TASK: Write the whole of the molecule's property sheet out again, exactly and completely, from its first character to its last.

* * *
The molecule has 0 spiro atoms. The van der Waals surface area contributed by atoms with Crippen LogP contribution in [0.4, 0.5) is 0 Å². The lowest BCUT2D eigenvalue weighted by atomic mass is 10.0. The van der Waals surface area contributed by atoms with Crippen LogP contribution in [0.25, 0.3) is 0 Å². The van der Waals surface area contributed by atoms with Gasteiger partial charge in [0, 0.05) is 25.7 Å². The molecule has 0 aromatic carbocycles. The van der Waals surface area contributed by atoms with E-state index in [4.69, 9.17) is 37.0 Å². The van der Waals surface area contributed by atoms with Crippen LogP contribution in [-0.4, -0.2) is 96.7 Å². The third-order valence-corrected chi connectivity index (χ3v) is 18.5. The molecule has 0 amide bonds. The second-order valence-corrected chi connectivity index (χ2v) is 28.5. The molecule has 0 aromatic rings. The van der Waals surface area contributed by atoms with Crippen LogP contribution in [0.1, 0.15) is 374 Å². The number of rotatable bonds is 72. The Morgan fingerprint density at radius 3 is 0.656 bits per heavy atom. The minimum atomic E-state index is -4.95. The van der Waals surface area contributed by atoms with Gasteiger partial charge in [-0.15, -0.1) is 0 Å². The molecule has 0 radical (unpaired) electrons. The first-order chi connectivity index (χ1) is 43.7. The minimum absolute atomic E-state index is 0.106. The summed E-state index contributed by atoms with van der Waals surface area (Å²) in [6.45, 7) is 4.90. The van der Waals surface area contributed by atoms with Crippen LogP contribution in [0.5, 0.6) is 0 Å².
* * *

The molecule has 0 spiro atoms. The van der Waals surface area contributed by atoms with Crippen LogP contribution in [0.4, 0.5) is 0 Å². The lowest BCUT2D eigenvalue weighted by atomic mass is 10.0. The van der Waals surface area contributed by atoms with Crippen LogP contribution in [0.25, 0.3) is 0 Å². The van der Waals surface area contributed by atoms with Gasteiger partial charge in [0, 0.05) is 25.7 Å². The molecule has 0 aromatic carbocycles. The van der Waals surface area contributed by atoms with E-state index in [4.69, 9.17) is 37.0 Å². The van der Waals surface area contributed by atoms with Crippen LogP contribution in [-0.4, -0.2) is 96.7 Å². The third-order valence-corrected chi connectivity index (χ3v) is 18.5. The molecule has 0 amide bonds. The second-order valence-corrected chi connectivity index (χ2v) is 28.5. The molecule has 0 aromatic rings. The van der Waals surface area contributed by atoms with Crippen LogP contribution in [0.1, 0.15) is 374 Å². The number of rotatable bonds is 72. The Morgan fingerprint density at radius 3 is 0.656 bits per heavy atom. The minimum atomic E-state index is -4.95. The van der Waals surface area contributed by atoms with Gasteiger partial charge in [-0.15, -0.1) is 0 Å². The molecule has 0 radical (unpaired) electrons. The first-order chi connectivity index (χ1) is 43.7. The minimum absolute atomic E-state index is 0.106. The summed E-state index contributed by atoms with van der Waals surface area (Å²) in [6.45, 7) is 4.90. The van der Waals surface area contributed by atoms with Crippen LogP contribution in [0.5, 0.6) is 0 Å².